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Relic ‘face-me’ matatu still in business 26 years down the road – PHOTOS


Decades ago they were the face of rural transport in Kenya. Nicknamed “face-me”, they were matatus designed for passengers to sit in two rows facing each other.

Passengers had nowhere else to look at but the person sitting opposite them. Sometimes, obscuring that view would be excess passengers clinging on horizontal reinforced metal bar running along the roof of the passenger cabin.

OLDEST PSV

They also had the annoying habit of making frequent and random stops to pick up and drop passengers.

The “face-me” matatus have since been phased out, but in Nyeri, one vehicle has defied the test of time, plying the Nyeri-Kirurumi-Kinunga route for 26 years.

At the Kamakwa stage in Nyeri Town, the Nation finds the blue matatu. Although it is no longer a public service vehicle (PSV), it is still operational and carries luggage on the same route.

Mzee Karuga Kiraguri seated inside his matatu in Nyeri on July 1, 2019. PHOTO | JOSEPH KANYI
Mzee Karuga Kiraguri seated inside his matatu in Nyeri on July 1, 2019. PHOTO | JOSEPH KANYI

It is arguably the oldest PSV in the county, but has kept going thanks to skillful mechanics who mostly improvise while scrounging for spare parts.

Mr Karuga Kiraguri, who is in his mid-60s, is the owner of the vehicle, which even in its old age, looks impressive.

He traces his journey in the matatu industry back to 1993 when he started off as a conductor of his own vehicle because he did not know how to drive.

MATATU’S PRICE

Before then, he had worked as an off-loader for lorries that would transport logs from the Aberdares to Nyeri Town.

After partnering with a friend, and lots of savings later, they bought the vehicle at Sh130,000.

“We had savings of Sh100,000 and took a loan of Sh30,000 to finance the purchase,” he says.

Since he was not a trained driver, he took up the job of a tout while his friend became the driver.

Matatu conductors rest in Mzee Karuga Kiraguri’s matatu in Nyeri on July 1, 2019. PHOTO | JOSEPH KANYI
Matatu conductors rest in Mzee Karuga Kiraguri’s matatu in Nyeri on July 1, 2019. PHOTO | JOSEPH KANYI

They soon parted ways and Kiraguri retained the vehicle. He learned how to drive in the process, and acquired a licence in 1994.

While many believe the matatu should now be considered a relic fit only for the museums, some still believe the jalopies have a place in the public transport system. Obviously, Kiraguri falls in the latter group.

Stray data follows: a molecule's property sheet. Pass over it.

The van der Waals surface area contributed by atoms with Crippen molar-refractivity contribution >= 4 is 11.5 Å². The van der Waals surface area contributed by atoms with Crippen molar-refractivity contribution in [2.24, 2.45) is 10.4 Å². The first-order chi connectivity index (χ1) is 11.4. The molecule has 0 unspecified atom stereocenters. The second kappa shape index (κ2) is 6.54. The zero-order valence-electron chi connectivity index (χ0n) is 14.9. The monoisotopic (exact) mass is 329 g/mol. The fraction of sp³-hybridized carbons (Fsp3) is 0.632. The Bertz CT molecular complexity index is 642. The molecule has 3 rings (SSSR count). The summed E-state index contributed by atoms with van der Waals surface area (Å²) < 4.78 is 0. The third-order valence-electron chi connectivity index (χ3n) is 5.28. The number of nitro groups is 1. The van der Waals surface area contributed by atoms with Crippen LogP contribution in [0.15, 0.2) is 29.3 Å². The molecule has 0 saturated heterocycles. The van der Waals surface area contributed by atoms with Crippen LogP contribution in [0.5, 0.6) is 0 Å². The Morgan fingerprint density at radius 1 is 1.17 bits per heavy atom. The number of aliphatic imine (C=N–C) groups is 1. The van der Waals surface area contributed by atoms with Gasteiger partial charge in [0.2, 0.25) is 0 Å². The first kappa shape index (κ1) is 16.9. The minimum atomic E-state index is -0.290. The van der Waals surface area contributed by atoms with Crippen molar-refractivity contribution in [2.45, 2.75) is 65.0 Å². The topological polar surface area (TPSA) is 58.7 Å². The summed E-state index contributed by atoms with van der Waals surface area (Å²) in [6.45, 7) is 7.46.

But it wouldn’t be easy sailing for these matatus as they would face stiff competition from new entrants in the rural transport business.

MICHUKI RULES

Modern vehicles, which have higher speeds, as well as low-capacity vehicles like the Toyota Sienta and the infamous Probox, now account for significant share of the matatu business in the rural areas.

“No matter how bad a day is, it is important to always be patient and take good care of your vehicle for passengers will always come. Proper servicing and repair is important to maintain the long life of a vehicle,” reckons the man, whom neighbours describe as disciplined and social.

The 2003 “Michuki rules”, which required every PSV to have speed governors, seat belts and a yellow line were the beginning of the end to his passenger transport business.

Matatu conductors rest in Mzee Karuga Kiraguri’s matatu in Nyeri on July 1, 2019. PHOTO | JOSEPH KANYI
Matatu conductors rest in Mzee Karuga Kiraguri’s matatu in Nyeri on July 1, 2019. PHOTO | JOSEPH KANYI

He spent around Sh18,000 trying to ensure his vehicle met the required standards, but he never got the pass. His beloved vehicle was forced to stay off the road for three months.

It was at this point that he decided to change it from a passenger vehicle to a cargo vehicle.

Looking at his matatu, Kiaraguri says he is not planning on changing his vehicle for another because he prides himself in it.

The transport business has enabled him to educate his six children, he says.